Mohs Micrographic Surgery
More than two million Americans will be diagnosed with skin cancer this year and about one in five will develop a skin cancer in their lifetime. The other bad news, according to the Skin Cancer Foundation, is that most skin cancers occur on the face and can be very disfiguring.
In the 1930s, Dr. Frederick Mohs developed a special surgical technique for removing the most common skin cancers, basal cell carcinomas and squamous cell carcinomas with a 99% cure rate. A huge benefit to Mohs is that surrounding healthy tissue is preserved. During Mohs Micrographic Surgery, layers of skin are progressively removed and examined until only cancer-free tissue remains.
Doctors who specialize in Mohs have been trained in dermatology, dermatologic surgery and dermatopathology. Dr. Kattie Allen completed her Fellowship in Mohs Surgery at the Mayo Clinic in Rochester, MN. She performs Mohs Surgery at Premier's Bentonville location.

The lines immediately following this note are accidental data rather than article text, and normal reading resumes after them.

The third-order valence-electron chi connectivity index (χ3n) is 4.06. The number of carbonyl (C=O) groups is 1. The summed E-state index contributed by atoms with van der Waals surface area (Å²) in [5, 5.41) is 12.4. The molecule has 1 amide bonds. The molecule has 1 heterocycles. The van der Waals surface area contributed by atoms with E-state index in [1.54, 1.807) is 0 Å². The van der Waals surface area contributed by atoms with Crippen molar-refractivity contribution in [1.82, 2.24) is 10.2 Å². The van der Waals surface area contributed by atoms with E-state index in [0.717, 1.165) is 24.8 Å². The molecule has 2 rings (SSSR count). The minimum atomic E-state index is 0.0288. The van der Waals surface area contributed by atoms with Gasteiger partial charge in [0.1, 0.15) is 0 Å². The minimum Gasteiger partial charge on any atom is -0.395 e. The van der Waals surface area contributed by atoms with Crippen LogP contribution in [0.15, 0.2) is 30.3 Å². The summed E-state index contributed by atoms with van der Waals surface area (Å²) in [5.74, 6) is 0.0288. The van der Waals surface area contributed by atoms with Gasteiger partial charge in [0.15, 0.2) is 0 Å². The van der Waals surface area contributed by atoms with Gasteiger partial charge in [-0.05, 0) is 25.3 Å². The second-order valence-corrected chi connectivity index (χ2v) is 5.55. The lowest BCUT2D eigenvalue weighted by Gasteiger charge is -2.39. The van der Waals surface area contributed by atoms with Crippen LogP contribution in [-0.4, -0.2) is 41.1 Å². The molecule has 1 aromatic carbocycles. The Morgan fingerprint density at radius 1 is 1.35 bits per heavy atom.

How to prepare for Mohs Surgery-
Be sure to inform your surgeon of any medications or supplements you are taking.
In most cases, Mohs is performed using local anesthetic so typically there are no diet restrictions leading up to surgery.
Wear comfortable clothing on the day of your surgery. You may also want to bring a book to help pass the time.
What to expect-
Mohs is performed on an outpatient basis using local anesthetic. In most cases, the procedure lasts several hours but could take all day depending on the depth of the skin cancer. During the procedure, the surgeon removes the visible skin cancer. The area is bandaged and the patient rests while the tissue is examined under a microscope. This process is repeated until all margins are cancer-free. Once the skin cancer has been completely removed, the wound is closed. In some cases, skin flaps or grafts are needed to close the wound. Most patients are able to resume light activities the day after the surgery. Patients should avoid strenuous activities for at least a week after surgery.